3. rational thinker
    December 9, 2019 at 5:17 pm #

    With my first baby I remember the first day in hospital when I was in labor and admitted. They baby was about 20 hours away at this point but I remember when the nurse said this “we have a wonderful new policy so you will get to keep the baby in the room with you for your whole stay, isnt that great”

    I did not know any better so I thought ok great. I did not realize that it was not great and it was unsafe. I was 17 so I guess my mentality was well an adult medical professional says its good then it must be. After my second baby in a non BFHI hospital I realized I was tricked.

    I was 17, a minor myself. I had a 24 hour labor with a post dates too big baby. I remember the look of horror on my Ob’s face when he saw the damage to my vagina. I said “did I tear at all” he just looked at me and said “its bad” then he spent an hour sewing me up. He did not say anything else until he finished. Then he told me it was a fourth degree tear.

    I have had urinary incontinence ever since (17 years) and a damaged pelvic floor, but the thing I am most angry about was that I was immediately expected to care for a newborn. Also when I did say I had pain they told me to stop complaining and if anyone was in pain it would be the woman down the hall that had a c section.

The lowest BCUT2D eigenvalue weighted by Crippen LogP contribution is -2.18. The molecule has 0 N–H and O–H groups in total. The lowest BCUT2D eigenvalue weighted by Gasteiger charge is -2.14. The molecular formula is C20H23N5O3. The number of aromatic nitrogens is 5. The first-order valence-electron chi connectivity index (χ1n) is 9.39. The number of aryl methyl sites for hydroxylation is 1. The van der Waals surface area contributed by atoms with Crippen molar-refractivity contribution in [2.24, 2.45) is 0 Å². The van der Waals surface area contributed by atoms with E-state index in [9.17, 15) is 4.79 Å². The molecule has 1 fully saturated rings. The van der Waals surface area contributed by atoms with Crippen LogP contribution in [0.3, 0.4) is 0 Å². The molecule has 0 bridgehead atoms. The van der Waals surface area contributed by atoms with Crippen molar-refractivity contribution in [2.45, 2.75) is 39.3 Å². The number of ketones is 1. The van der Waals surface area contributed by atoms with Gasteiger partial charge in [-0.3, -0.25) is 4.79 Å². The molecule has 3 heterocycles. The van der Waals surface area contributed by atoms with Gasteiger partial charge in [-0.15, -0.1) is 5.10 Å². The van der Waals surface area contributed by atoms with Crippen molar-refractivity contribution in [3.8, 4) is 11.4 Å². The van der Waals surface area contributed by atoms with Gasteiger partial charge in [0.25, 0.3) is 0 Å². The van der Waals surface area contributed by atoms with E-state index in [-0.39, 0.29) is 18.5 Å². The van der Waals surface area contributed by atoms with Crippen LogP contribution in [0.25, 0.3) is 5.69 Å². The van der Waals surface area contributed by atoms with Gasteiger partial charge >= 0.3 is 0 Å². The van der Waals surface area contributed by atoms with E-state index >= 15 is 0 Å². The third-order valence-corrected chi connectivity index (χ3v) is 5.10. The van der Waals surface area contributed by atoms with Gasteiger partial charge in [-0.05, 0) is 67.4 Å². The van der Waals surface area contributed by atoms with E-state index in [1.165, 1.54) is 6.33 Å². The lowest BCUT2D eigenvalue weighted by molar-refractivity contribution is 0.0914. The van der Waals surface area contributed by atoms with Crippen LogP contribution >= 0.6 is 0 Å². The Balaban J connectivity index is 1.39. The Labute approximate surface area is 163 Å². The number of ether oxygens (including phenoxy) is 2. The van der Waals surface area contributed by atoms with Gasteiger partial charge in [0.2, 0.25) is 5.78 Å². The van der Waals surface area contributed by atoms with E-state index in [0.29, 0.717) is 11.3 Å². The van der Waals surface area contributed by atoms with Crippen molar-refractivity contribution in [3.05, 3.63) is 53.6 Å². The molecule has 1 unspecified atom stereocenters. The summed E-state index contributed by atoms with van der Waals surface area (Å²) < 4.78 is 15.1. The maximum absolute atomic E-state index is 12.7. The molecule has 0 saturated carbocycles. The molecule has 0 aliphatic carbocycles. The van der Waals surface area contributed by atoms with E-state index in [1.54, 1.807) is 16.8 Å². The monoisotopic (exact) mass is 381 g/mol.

• The Bofa on the Sofa
      December 9, 2019 at 5:49 pm #

      ….and they aren’t helping her with her baby, either, so suck it up, buttercup.

    • fiftyfifty1
      December 9, 2019 at 9:02 pm #

      Wow, what a horror show. I am so sorry this happened to you. My first was a bad vaginal birth (although not as bad as yours) and the pain made it very difficult to care for the baby. I had a maternal request CS for the second to avoid more damage, and the pain after the CS was less.

    • Desiree Scorcia
      December 10, 2019 at 8:34 am #

      I had two c-sections, and they were virtually pain-free. Not that it matters! If you’re in pain, it doesn’t lessen just because someone else is in pain too. I’m so sorry that happened to you.

  4. The Bofa on the Sofa
    December 9, 2019 at 11:37 am #